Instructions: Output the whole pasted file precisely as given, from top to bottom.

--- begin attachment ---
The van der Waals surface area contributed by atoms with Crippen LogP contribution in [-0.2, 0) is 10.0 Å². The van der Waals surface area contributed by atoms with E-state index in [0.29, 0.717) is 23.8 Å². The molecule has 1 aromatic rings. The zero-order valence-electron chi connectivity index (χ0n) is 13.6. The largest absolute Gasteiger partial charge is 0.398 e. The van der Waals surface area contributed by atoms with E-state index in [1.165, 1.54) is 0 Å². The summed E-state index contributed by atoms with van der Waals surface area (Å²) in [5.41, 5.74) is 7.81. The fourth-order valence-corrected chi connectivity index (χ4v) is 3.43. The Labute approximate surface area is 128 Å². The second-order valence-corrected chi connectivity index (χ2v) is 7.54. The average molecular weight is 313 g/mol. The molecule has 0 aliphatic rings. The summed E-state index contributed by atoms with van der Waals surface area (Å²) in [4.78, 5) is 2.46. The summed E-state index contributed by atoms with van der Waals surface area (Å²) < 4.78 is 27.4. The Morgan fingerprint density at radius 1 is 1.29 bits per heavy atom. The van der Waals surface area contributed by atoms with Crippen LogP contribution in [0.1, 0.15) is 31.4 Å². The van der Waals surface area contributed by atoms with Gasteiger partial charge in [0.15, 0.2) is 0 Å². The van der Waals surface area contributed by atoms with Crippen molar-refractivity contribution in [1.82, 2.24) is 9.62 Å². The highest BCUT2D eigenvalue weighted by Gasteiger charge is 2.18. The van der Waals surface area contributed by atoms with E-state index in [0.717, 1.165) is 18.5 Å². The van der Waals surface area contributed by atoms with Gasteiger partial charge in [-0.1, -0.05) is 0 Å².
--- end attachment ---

The van der Waals surface area contributed by atoms with Crippen LogP contribution in [-0.2, 0) is 10.0 Å². The van der Waals surface area contributed by atoms with E-state index in [0.29, 0.717) is 23.8 Å². The molecule has 1 aromatic rings. The zero-order valence-electron chi connectivity index (χ0n) is 13.6. The largest absolute Gasteiger partial charge is 0.398 e. The van der Waals surface area contributed by atoms with E-state index in [1.165, 1.54) is 0 Å². The summed E-state index contributed by atoms with van der Waals surface area (Å²) in [5.41, 5.74) is 7.81. The fourth-order valence-corrected chi connectivity index (χ4v) is 3.43. The Labute approximate surface area is 128 Å². The second-order valence-corrected chi connectivity index (χ2v) is 7.54. The average molecular weight is 313 g/mol. The molecule has 0 aliphatic rings. The summed E-state index contributed by atoms with van der Waals surface area (Å²) in [4.78, 5) is 2.46. The summed E-state index contributed by atoms with van der Waals surface area (Å²) < 4.78 is 27.4. The Morgan fingerprint density at radius 1 is 1.29 bits per heavy atom. The van der Waals surface area contributed by atoms with Crippen LogP contribution in [0.1, 0.15) is 31.4 Å². The van der Waals surface area contributed by atoms with Gasteiger partial charge in [0.15, 0.2) is 0 Å². The van der Waals surface area contributed by atoms with Crippen molar-refractivity contribution in [1.82, 2.24) is 9.62 Å². The highest BCUT2D eigenvalue weighted by Gasteiger charge is 2.18. The van der Waals surface area contributed by atoms with E-state index in [0.717, 1.165) is 18.5 Å². The van der Waals surface area contributed by atoms with Gasteiger partial charge in [-0.1, -0.05) is 0 Å².